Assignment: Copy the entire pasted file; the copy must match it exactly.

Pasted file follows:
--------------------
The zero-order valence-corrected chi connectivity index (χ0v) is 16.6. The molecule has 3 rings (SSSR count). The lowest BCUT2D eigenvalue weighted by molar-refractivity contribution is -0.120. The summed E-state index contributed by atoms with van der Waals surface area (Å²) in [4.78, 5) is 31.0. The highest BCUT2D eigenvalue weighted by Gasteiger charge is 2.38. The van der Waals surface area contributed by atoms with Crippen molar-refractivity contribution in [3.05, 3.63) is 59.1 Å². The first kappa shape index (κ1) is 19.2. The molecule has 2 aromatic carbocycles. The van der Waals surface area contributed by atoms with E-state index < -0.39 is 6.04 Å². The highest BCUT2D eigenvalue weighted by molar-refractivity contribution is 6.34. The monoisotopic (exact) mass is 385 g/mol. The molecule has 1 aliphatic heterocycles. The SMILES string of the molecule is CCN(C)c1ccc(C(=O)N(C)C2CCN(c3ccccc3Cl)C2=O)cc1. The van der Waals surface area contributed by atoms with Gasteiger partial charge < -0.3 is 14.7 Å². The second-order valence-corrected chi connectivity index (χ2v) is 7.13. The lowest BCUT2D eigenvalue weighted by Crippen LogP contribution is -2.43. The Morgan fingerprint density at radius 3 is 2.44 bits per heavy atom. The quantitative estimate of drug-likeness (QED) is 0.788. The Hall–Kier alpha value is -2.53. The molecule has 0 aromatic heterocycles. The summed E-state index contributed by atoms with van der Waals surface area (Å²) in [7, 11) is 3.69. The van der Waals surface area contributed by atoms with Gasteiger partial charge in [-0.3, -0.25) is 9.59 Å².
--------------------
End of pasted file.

The zero-order valence-corrected chi connectivity index (χ0v) is 16.6. The molecule has 3 rings (SSSR count). The lowest BCUT2D eigenvalue weighted by molar-refractivity contribution is -0.120. The summed E-state index contributed by atoms with van der Waals surface area (Å²) in [4.78, 5) is 31.0. The highest BCUT2D eigenvalue weighted by Gasteiger charge is 2.38. The van der Waals surface area contributed by atoms with Crippen molar-refractivity contribution in [3.05, 3.63) is 59.1 Å². The first kappa shape index (κ1) is 19.2. The molecule has 2 aromatic carbocycles. The van der Waals surface area contributed by atoms with E-state index < -0.39 is 6.04 Å². The highest BCUT2D eigenvalue weighted by molar-refractivity contribution is 6.34. The monoisotopic (exact) mass is 385 g/mol. The molecule has 1 aliphatic heterocycles. The SMILES string of the molecule is CCN(C)c1ccc(C(=O)N(C)C2CCN(c3ccccc3Cl)C2=O)cc1. The van der Waals surface area contributed by atoms with Gasteiger partial charge < -0.3 is 14.7 Å². The second-order valence-corrected chi connectivity index (χ2v) is 7.13. The lowest BCUT2D eigenvalue weighted by Crippen LogP contribution is -2.43. The Morgan fingerprint density at radius 3 is 2.44 bits per heavy atom. The quantitative estimate of drug-likeness (QED) is 0.788. The Hall–Kier alpha value is -2.53. The molecule has 0 aromatic heterocycles. The summed E-state index contributed by atoms with van der Waals surface area (Å²) in [7, 11) is 3.69. The van der Waals surface area contributed by atoms with Gasteiger partial charge in [-0.3, -0.25) is 9.59 Å².